Every year, over 100 million people watch the Super Bowl, and every year, I am among them. For many years, I have been a die-hard football fan, religiously tuning in every Sunday to watch my San Francisco 49ers thrash their opponents. However, I can no longer ignore the elephant in the room: watching football is profoundly immoral, and yet I still do my part to keep the National Footbal League (NFL) solvent and more profitable than ever.
Not often is it that we consider what it is that we are really watching. To fans, football consists of entertainment, competition, action, excitement, and terribly-funny commercials for terribly-brewed lagers; however, seldom do we consciously think that we are literally watching men, live and in HD, give one another brain damage.
Of course, it has long been known that contact sports take a physical toll, and it is not news to anybody who plays a contact sport that sudden deceleration of the head can cause concussions; indeed, such risks are often considered to be ‘part of the game,’ risks which should be taken into account in one’s decision to participate in such activities. This all changed when, in 2002, Hall of Fame Pittsburgh Steelers center Mike Webster passed away at age 50 after years of peculiar behavior and subsequently became the first former player to be diagnosed with chronic traumatic encephalopathy, better known as CTE.
CTE is a progressive neurodegenerative disease resulting from repeated head injury that has been connected to a plethora of negative symptoms, ranging from memory loss to suicidality. Webster’s diagnosis and the sharp rise in known cases of CTE in deceased players in the years since have sparked a vigorous debate on issues of player safety. After all, short-term physical handicaps caused by contact sports have been well-documented for time immemorial, but long-term mental handicaps were an entirely different ball game.
In recent years, experts have come to realize the shocking ubiquity of CTE. Because CTE cannot be diagnosed until after death, and because it had been uncommon for an NFL player to donate his brain for such research purposes, it took until 2017 for researchers at Boston University to realize the prevalence of CTE: of 111 NFL players’ brains that were examined, 110 had CTE. Players from every position (even punters) were found to have CTE.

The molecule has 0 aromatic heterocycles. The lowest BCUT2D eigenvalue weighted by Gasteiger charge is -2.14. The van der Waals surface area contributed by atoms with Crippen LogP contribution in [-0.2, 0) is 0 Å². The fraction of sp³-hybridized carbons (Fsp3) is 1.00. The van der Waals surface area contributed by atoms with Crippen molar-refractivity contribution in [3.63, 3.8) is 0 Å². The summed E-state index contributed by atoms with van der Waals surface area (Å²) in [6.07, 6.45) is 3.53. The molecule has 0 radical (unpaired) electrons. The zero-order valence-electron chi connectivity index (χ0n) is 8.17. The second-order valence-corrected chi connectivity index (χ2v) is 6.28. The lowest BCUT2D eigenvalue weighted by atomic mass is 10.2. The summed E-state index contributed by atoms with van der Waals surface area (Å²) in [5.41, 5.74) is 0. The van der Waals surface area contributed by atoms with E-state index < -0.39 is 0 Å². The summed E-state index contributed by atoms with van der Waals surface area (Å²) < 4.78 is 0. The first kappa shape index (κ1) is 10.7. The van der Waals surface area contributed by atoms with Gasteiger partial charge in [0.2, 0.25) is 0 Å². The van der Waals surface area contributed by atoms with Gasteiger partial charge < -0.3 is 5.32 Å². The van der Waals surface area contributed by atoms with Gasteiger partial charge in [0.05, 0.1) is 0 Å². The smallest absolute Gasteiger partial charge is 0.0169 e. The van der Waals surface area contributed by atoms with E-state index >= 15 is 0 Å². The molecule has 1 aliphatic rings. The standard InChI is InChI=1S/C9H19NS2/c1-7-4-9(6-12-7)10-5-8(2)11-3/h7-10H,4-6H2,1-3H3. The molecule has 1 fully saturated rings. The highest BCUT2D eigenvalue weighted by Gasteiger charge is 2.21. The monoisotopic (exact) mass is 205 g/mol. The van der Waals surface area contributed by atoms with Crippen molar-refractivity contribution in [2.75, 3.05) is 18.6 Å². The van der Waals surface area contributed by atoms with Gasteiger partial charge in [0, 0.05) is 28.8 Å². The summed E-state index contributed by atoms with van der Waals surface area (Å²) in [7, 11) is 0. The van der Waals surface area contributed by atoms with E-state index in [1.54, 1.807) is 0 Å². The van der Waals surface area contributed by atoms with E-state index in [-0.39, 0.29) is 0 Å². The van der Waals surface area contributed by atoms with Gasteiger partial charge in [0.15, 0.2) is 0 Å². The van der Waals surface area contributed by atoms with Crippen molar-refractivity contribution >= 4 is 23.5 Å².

Moreover, CTE was found to have struck indiscriminantly with regards to player age or length or level of play; players of all ages, including those in high school and college, have been diagnosed with CTE. In 2012, Kansas City Chiefs linebacker Jovan Belcher murdered his girlfriend before taking his own life at age 25; he was diagnosed with CTE in 2014. In 2013, New England Patriots tight end Aaron Hernandez was arrested and eventually was convicted for first-degree murder. After an apparent suicide in prison in 2017, Hernandez, then aged 27, was diagnosed with Stage 3 CTE.
The NFL, for its part, has been taking tangible steps to tackle the issue of head injury with rules aimed at protecting “defenseless players” and with stricter concussion protocol. However, these actions may prove futile in slowing down the CTE epidemic, as new research suggests that hits, not concussions, are the cause of the disease. The implication then becomes that the very nature of the game of football causes neurodegeneration.
That brings me back to the morality of watching football. If it is indeed true that football inherently causes a devastating neurodegenerative disease, if indeed no amount of football is safe, if indeed no level of player protections will suffice, then it follows that the game of football itself must end.
But who keeps football on television (and the most watched sport on the continent) in the first place? It is us, the fans, who demand the appealing product, who support our favorite team by wearing hats and jerseys, who are willing to drink putrid beer out of cans with team logos on them—it is the fans who keep the NFL a solvent enterprise. The NFL only needs under a couple thousand players to function, but it needs millions of fans to continue profiting off a sport which, on a very basic level, cripples the minds of its participants.
Therefore, as fans, we must consider taking responsibility for the role we play in facilitating this travesty of a sport. For as long as I enjoy watching the San Francisco 49ers win, I will be responsible for countless cases of mental illness and premature death.
Photo courtesy of Sports Illustrated